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36

The action you described not really a readied action. It's more like a "colorful" Dodge Action. Either dodge or a readied action will cost one action - they are equivalent in game mechanics. If the player wants this to be a readied action, there's no reason to correct them on the term. Disguising the Dodge action as a readied action You can indulge the ...


30

Your example is somewhat flawed. If Bob readies an action to attack Alice as soon as she's within reach, and then moves within reach, it's just a normal move/attack sequence. No Readying is necessary, in which case Alice resolves her readied attack as soon as Bob is within reach and then Bob acts. Let's go with another example. Alice has the best ...


26

You can prepare Dispel Magic to instantly dispel whatever spell a spellcaster casts. However, this will not "counter" their spell, rather, it will dispel it as soon as they cast it. So any spell with a duration of Instantaneous will be unaffected. This will only end the ongoing effects of spells which create ongoing effects. This is not at all the same as "...


26

There's nothing in the Ready action description that would prevent readying Disengage. When you ready an action you: decide what perceivable circumstance will trigger your reaction. Then, you choose the action you will take in response to that trigger, or you choose to move up to your speed in response to it. The perceivable circumstance is that the ...


24

No, you can't do that. Purely mechanical events like "at the end of my turn" or "before your turn" are not legal triggers: Ready […] First, you decide what perceivable circumstance will trigger your reaction. (Player's Basic Rules v0.2, p. 72 / Player's Handbook, p. 193) That means that only things that your character could expect to perceive ...


22

Yes, that's an option, and it's an effective way to coordination the party's actions. The DM would have to make a ruling about what order to resolve all their attacks in, but that's not an issue that would prevent them from all taking the Ready action with the same trigger.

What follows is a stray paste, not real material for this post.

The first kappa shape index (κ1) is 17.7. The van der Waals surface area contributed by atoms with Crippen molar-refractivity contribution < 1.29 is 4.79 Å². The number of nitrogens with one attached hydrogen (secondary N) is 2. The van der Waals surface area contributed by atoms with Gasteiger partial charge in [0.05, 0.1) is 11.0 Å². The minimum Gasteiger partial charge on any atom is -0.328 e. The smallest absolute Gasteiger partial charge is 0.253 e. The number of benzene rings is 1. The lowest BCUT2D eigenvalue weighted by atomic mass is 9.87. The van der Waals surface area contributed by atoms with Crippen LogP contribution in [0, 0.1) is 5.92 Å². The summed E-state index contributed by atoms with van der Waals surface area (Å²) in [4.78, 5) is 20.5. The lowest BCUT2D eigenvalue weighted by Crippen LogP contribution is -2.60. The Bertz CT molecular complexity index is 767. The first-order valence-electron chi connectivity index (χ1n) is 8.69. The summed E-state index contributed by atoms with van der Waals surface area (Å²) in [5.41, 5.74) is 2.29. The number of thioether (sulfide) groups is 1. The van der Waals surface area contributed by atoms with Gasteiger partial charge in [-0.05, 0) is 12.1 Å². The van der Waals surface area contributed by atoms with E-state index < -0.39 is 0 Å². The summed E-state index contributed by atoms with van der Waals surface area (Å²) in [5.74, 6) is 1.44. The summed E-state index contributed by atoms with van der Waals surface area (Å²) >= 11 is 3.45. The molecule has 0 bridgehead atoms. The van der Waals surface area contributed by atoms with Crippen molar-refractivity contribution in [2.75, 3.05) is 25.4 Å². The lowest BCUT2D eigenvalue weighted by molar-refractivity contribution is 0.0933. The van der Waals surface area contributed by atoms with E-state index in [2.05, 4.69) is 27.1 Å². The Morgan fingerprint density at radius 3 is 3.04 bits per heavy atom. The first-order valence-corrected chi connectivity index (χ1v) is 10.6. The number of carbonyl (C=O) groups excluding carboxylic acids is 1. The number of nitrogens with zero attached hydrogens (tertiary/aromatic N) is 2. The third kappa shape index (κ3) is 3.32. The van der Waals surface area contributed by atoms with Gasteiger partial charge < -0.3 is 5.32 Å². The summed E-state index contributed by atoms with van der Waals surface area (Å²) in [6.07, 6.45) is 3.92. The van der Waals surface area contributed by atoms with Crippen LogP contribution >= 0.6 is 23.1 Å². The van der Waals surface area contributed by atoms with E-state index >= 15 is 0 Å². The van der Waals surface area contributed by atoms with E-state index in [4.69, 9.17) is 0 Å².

21

Yes you can. The Ready action is what you're looking for. It's explained on p.192 of the player's handbook. First, you decide what perceivable circumstance will trigger your reaction. For you this would be, "If anything nasty comes towards me" Then, you choose the action you will take in response to that trigger, or you choose to move up to your ...


20

The characters provoke opportunity attacks as normal, however the creature who's turn it is does not get an opportunity attack against the readied action A readied actionDDI is an immediate reaction to the triggering action, and so in this case takes places during the creature's turn. Opportunity actions DDI cannot be taken during your own turn.


18

The Ready action includes no restrictions on the number of attacks you can make. You might be thinking of the restriction in the Extra Attack ability: Beginning at 5th level, you can attack twice, instead of once, whenever you take the Attack action on your turn. So a character with Extra Attack can only make a single attack when they Ready the ...


18

Your Turn On your turn, you can move and perform an action. The ready action is, as you point out, an action like any other. This means that on your turn you can move and take the ready action. The Ready Action The ready action allows you to react to a specific, "perceivable circumstance." "To do so, you can take the Ready action on your turn so that you ...


17